From: jrl16@po.cwru.edu (Yossi Lonke)
Subject: Gauss's Wonderful Theorem
Date: 4 Jun 1999 08:25:44 -0400
Newsgroups: sci.math
Keywords: Theorema egregium
Hi All,
A famous theorem due to Gauss,
states that the Gaussian curvature
of a surface remains invariant under
surface-isometries. The Gaussian
curvature is computed by finding at
each point the principal curvatures, and
then multiplying all of them together.
The sphere has a constant positive Gaussian
curvature. A plane- clearly has zero
curvature. Also a cylinder has zero
Gaussian curvature, because one of
its principal curvatures (at every point)
is always zero. That's why it is possible
to put any plane figure on a cylinder,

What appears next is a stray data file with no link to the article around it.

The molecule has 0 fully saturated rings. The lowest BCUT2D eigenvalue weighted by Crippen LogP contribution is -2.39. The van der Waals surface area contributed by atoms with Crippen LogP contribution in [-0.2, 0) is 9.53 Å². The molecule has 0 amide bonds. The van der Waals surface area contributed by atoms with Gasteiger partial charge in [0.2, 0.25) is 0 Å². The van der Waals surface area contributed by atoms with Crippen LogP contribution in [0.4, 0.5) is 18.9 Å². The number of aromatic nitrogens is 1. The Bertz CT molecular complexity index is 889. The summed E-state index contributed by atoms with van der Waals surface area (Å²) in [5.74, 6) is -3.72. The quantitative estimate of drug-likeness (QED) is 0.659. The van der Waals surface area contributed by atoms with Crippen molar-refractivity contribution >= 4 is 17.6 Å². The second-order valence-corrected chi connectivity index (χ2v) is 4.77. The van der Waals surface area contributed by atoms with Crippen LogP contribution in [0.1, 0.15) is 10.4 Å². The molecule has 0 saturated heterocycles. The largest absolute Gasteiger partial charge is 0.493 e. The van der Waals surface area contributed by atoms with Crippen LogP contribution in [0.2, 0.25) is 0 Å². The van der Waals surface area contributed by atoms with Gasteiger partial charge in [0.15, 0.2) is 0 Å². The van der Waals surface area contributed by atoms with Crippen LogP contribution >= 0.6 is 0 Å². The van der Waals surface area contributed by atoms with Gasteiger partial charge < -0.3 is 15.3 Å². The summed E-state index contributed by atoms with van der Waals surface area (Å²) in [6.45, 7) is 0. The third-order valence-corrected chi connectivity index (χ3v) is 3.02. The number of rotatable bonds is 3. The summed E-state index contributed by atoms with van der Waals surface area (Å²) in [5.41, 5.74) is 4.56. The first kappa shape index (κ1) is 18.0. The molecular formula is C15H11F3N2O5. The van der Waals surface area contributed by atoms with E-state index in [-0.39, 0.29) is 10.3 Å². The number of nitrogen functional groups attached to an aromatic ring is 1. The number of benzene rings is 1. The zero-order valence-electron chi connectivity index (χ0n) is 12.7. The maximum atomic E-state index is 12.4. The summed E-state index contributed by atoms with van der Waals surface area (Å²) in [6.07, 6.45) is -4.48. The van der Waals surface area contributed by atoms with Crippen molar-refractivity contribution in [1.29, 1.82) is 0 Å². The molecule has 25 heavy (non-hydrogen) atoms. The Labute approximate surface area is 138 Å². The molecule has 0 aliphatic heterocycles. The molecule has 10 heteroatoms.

but it is impossible to lay a plane-figure
on a sphere, becuase the Gaussian
curvatures do not agree. In particular,
it is impossible to lay a plane triangle on a sphere.
Gauss was so pleased with his theorem, that he named it
"Theorema Egregium", which translates from Latin to : The wonderful
theorem. And indeed it is, because
prior to that, there was no single quantity attached to surfaces, that
was
known to remain invariant under isoemtries.
Best Regards,
Dr. Yossi Lonke
Dep of Math
Case Western Reserve University
Cleveland, Ohio 44106